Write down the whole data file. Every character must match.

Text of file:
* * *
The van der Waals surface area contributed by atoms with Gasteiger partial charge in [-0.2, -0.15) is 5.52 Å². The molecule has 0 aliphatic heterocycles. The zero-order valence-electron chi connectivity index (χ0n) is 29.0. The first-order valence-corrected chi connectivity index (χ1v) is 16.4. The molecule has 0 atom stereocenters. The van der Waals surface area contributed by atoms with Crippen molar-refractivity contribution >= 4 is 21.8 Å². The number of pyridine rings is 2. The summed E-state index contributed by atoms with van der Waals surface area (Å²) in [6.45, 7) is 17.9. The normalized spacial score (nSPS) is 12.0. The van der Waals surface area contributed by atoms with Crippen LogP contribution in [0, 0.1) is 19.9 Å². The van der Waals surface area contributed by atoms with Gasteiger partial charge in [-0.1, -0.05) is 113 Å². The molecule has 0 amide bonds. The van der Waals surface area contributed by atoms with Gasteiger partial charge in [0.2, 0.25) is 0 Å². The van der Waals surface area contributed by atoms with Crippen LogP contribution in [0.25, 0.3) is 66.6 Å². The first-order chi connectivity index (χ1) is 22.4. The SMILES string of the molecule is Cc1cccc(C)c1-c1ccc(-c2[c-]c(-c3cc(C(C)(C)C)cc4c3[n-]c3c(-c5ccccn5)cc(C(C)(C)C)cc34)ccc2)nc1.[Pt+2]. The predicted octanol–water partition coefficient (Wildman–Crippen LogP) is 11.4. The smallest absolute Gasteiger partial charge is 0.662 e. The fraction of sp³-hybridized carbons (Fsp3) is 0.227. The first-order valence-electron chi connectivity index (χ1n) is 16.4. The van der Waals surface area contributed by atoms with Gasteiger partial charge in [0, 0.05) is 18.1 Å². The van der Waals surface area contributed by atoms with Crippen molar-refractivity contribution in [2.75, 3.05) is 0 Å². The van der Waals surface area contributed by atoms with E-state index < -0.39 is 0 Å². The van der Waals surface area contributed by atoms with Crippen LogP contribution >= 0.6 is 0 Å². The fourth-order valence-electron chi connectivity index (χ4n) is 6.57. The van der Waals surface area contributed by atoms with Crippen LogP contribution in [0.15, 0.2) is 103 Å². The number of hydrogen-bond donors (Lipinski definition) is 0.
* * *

The van der Waals surface area contributed by atoms with Gasteiger partial charge in [-0.2, -0.15) is 5.52 Å². The molecule has 0 aliphatic heterocycles. The zero-order valence-electron chi connectivity index (χ0n) is 29.0. The first-order valence-corrected chi connectivity index (χ1v) is 16.4. The molecule has 0 atom stereocenters. The van der Waals surface area contributed by atoms with Crippen molar-refractivity contribution >= 4 is 21.8 Å². The number of pyridine rings is 2. The summed E-state index contributed by atoms with van der Waals surface area (Å²) in [6.45, 7) is 17.9. The normalized spacial score (nSPS) is 12.0. The van der Waals surface area contributed by atoms with Crippen LogP contribution in [0, 0.1) is 19.9 Å². The van der Waals surface area contributed by atoms with Gasteiger partial charge in [-0.1, -0.05) is 113 Å². The molecule has 0 amide bonds. The van der Waals surface area contributed by atoms with Gasteiger partial charge in [0.2, 0.25) is 0 Å². The van der Waals surface area contributed by atoms with Crippen LogP contribution in [0.25, 0.3) is 66.6 Å². The first-order chi connectivity index (χ1) is 22.4. The SMILES string of the molecule is Cc1cccc(C)c1-c1ccc(-c2[c-]c(-c3cc(C(C)(C)C)cc4c3[n-]c3c(-c5ccccn5)cc(C(C)(C)C)cc34)ccc2)nc1.[Pt+2]. The predicted octanol–water partition coefficient (Wildman–Crippen LogP) is 11.4. The smallest absolute Gasteiger partial charge is 0.662 e. The fraction of sp³-hybridized carbons (Fsp3) is 0.227. The first-order valence-electron chi connectivity index (χ1n) is 16.4. The van der Waals surface area contributed by atoms with Gasteiger partial charge in [0, 0.05) is 18.1 Å². The van der Waals surface area contributed by atoms with Crippen molar-refractivity contribution in [2.75, 3.05) is 0 Å². The van der Waals surface area contributed by atoms with E-state index < -0.39 is 0 Å². The van der Waals surface area contributed by atoms with Crippen LogP contribution >= 0.6 is 0 Å². The fourth-order valence-electron chi connectivity index (χ4n) is 6.57. The van der Waals surface area contributed by atoms with Crippen LogP contribution in [0.15, 0.2) is 103 Å². The number of hydrogen-bond donors (Lipinski definition) is 0.